Corporations across the U.S. are reacting to President Donald Trump’s executive order that temporarily bans individuals from seven Muslim-majority countries and refugees from entering the United States.
As protests have erupted at airports and other locations, some executives are sharing their concerns about the move, with some voicing strong opposition, including several Wall Street leaders.
“We are closely monitoring developments around the new U.S. travel restrictions imposed this weekend,” said Morgan Stanley Chairman and CEO James Gorman in a memo sent to employees on Sunday and cited by a Yahoo Finance story.
“While no individual employees were impacted in their travel to date, we are concerned for those individuals and their families who could be impacted and will provide them support as needed,” Gorman explained.
According to the executive, “We value immensely the contribution of all our employees from all over the world. Continuing to draw on talent from across the globe is a key element of Morgan Stanley’s culture and ultimately to our success in serving our clients.”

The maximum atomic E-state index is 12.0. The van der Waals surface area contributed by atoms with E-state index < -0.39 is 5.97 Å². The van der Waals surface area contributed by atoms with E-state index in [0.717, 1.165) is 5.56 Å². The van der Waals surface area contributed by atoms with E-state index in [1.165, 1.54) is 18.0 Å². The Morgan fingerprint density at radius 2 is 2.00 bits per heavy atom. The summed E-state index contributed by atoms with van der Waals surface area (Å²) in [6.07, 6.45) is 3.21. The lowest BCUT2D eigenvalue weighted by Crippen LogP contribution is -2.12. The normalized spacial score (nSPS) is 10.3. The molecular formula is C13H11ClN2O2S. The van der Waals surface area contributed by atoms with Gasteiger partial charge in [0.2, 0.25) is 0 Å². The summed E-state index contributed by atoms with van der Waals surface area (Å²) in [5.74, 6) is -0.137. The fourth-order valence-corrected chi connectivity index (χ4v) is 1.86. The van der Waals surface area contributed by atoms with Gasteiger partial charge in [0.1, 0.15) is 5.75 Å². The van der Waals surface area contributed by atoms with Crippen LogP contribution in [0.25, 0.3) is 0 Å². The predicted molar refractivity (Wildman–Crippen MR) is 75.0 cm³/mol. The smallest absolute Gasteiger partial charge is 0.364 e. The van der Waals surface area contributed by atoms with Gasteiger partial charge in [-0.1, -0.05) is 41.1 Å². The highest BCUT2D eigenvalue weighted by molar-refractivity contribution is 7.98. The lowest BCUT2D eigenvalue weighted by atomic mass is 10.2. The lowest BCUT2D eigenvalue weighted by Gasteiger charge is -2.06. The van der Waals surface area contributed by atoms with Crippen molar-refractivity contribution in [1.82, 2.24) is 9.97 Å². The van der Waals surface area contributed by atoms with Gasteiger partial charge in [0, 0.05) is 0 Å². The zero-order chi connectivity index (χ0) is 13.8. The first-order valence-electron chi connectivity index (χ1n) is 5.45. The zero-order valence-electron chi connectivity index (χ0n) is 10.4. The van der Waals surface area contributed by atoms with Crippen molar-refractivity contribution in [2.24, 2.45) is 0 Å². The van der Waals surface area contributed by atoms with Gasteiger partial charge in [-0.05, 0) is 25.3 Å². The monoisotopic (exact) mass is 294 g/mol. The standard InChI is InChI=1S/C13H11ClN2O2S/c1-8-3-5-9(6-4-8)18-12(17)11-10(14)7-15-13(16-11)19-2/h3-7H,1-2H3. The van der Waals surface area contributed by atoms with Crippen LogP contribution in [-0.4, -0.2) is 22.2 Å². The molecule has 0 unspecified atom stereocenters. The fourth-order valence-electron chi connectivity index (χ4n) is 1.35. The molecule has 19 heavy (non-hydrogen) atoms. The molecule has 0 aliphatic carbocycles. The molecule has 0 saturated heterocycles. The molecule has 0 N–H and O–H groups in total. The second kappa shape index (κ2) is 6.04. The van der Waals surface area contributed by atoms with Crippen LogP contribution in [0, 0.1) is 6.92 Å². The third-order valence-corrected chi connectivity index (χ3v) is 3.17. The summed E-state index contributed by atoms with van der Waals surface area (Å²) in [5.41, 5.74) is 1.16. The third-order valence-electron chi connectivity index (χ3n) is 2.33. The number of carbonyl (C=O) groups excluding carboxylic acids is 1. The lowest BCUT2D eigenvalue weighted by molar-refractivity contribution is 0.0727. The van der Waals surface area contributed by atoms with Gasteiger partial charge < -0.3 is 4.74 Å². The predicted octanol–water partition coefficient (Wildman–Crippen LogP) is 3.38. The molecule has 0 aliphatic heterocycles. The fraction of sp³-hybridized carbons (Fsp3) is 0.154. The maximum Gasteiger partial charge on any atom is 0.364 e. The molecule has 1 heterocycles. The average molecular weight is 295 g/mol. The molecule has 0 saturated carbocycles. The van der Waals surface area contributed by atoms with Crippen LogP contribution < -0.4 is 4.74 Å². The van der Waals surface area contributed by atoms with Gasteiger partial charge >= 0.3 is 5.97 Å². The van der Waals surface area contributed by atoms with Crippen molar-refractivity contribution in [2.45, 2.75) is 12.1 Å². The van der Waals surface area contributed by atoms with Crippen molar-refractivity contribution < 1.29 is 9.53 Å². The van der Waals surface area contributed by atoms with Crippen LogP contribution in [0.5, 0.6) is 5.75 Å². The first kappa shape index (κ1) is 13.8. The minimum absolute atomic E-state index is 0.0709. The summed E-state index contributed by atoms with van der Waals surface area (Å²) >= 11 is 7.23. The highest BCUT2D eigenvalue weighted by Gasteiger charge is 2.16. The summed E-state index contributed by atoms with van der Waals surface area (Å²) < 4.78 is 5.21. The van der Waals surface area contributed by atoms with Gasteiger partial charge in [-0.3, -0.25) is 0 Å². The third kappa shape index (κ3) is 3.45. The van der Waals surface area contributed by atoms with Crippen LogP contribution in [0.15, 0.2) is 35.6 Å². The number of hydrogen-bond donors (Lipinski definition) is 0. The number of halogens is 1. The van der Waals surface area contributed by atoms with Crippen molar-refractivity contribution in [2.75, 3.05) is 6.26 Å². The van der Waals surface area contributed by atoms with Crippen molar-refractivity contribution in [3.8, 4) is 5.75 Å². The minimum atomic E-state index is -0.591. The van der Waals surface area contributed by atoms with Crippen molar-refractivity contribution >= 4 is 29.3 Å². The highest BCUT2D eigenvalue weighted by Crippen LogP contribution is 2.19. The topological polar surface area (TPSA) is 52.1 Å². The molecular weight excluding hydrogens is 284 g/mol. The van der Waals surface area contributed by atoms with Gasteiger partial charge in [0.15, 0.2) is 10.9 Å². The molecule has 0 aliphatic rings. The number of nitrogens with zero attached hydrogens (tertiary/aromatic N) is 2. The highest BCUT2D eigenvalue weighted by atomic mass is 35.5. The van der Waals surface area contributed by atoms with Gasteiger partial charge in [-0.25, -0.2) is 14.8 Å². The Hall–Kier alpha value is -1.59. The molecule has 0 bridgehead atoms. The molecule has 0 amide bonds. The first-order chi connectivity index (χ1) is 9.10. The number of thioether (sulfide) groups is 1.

Goldman Sachs CEO Lloyd Blankfein told employees in a message the Trump’s order has the “potential for disruption to the firm,” according to Yahoo Finance.
Goldman has ties to at least six of Trump’s top advisors and Cabinet picks: Treasury Secretary nominee Steven Mnuchin, National Economic Council Director Gary Cohn, chief strategist Stephen Bannon, senior White House advisor Anthony Scaramucci and senior counselor for economic initiatives Dina Habib Powell are alumni of the firm; Securities and Exchange Commission chairman nominee Jay Clayton is a lawyer who has represented it.
Blankfein said in his message, “The president has issued an executive order that, generally, bans individuals from seven different countries from entering the United States and freezes the broader refugee program. This is not a policy we support, and I would note that it has already been challenged in federal court, and some of the order has been enjoined at least temporarily.”
Acknowledging the negative impact the ban could have on Goldman Sachs, he added: “If the order were to become or remain effective, I recognize that there is potential for disruption to the firm, and especially to some of our people and their families. I want to assure all of you that we will work to minimize such disruption to the extent we can within the law and are focused on supporting our colleagues and their families who may be affected.”
The Wall Street veteran added his view that the firm stands in favor of a more inclusive United States.